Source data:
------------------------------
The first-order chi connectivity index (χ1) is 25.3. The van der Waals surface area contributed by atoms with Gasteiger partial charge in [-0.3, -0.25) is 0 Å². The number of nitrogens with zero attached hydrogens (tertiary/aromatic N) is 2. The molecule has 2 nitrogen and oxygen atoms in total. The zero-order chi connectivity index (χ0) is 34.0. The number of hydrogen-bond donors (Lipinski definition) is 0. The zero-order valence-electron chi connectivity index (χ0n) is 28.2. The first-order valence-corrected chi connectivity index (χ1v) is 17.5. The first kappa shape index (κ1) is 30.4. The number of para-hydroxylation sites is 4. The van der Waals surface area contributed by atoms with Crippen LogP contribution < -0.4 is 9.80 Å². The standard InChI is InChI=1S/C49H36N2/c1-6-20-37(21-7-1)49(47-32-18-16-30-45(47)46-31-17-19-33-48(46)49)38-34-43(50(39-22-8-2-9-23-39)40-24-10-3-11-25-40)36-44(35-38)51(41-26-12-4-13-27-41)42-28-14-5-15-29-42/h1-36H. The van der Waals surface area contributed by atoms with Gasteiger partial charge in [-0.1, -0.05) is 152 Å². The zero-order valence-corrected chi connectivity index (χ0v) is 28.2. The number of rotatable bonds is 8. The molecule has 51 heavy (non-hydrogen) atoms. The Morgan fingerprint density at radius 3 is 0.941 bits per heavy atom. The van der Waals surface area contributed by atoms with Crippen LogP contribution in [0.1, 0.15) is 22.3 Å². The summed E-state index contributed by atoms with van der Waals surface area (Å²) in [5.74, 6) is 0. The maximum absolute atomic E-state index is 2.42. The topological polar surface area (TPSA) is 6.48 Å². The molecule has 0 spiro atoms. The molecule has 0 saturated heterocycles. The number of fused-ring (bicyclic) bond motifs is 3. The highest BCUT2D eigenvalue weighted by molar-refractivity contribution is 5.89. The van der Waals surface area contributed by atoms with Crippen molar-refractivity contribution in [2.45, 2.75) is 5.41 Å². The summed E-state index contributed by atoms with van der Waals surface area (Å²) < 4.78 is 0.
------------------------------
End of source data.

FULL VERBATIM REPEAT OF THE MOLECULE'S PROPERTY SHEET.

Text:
The first-order chi connectivity index (χ1) is 25.3. The van der Waals surface area contributed by atoms with Gasteiger partial charge in [-0.3, -0.25) is 0 Å². The number of nitrogens with zero attached hydrogens (tertiary/aromatic N) is 2. The molecule has 2 nitrogen and oxygen atoms in total. The zero-order chi connectivity index (χ0) is 34.0. The number of hydrogen-bond donors (Lipinski definition) is 0. The zero-order valence-electron chi connectivity index (χ0n) is 28.2. The first-order valence-corrected chi connectivity index (χ1v) is 17.5. The first kappa shape index (κ1) is 30.4. The number of para-hydroxylation sites is 4. The van der Waals surface area contributed by atoms with Crippen LogP contribution < -0.4 is 9.80 Å². The standard InChI is InChI=1S/C49H36N2/c1-6-20-37(21-7-1)49(47-32-18-16-30-45(47)46-31-17-19-33-48(46)49)38-34-43(50(39-22-8-2-9-23-39)40-24-10-3-11-25-40)36-44(35-38)51(41-26-12-4-13-27-41)42-28-14-5-15-29-42/h1-36H. The van der Waals surface area contributed by atoms with Gasteiger partial charge in [-0.1, -0.05) is 152 Å². The zero-order valence-corrected chi connectivity index (χ0v) is 28.2. The number of rotatable bonds is 8. The molecule has 51 heavy (non-hydrogen) atoms. The Morgan fingerprint density at radius 3 is 0.941 bits per heavy atom. The van der Waals surface area contributed by atoms with Crippen LogP contribution in [0.1, 0.15) is 22.3 Å². The summed E-state index contributed by atoms with van der Waals surface area (Å²) in [5.74, 6) is 0. The maximum absolute atomic E-state index is 2.42. The topological polar surface area (TPSA) is 6.48 Å². The molecule has 0 spiro atoms. The molecule has 0 saturated heterocycles. The number of fused-ring (bicyclic) bond motifs is 3. The highest BCUT2D eigenvalue weighted by molar-refractivity contribution is 5.89. The van der Waals surface area contributed by atoms with Crippen molar-refractivity contribution in [2.45, 2.75) is 5.41 Å². The summed E-state index contributed by atoms with van der Waals surface area (Å²) < 4.78 is 0.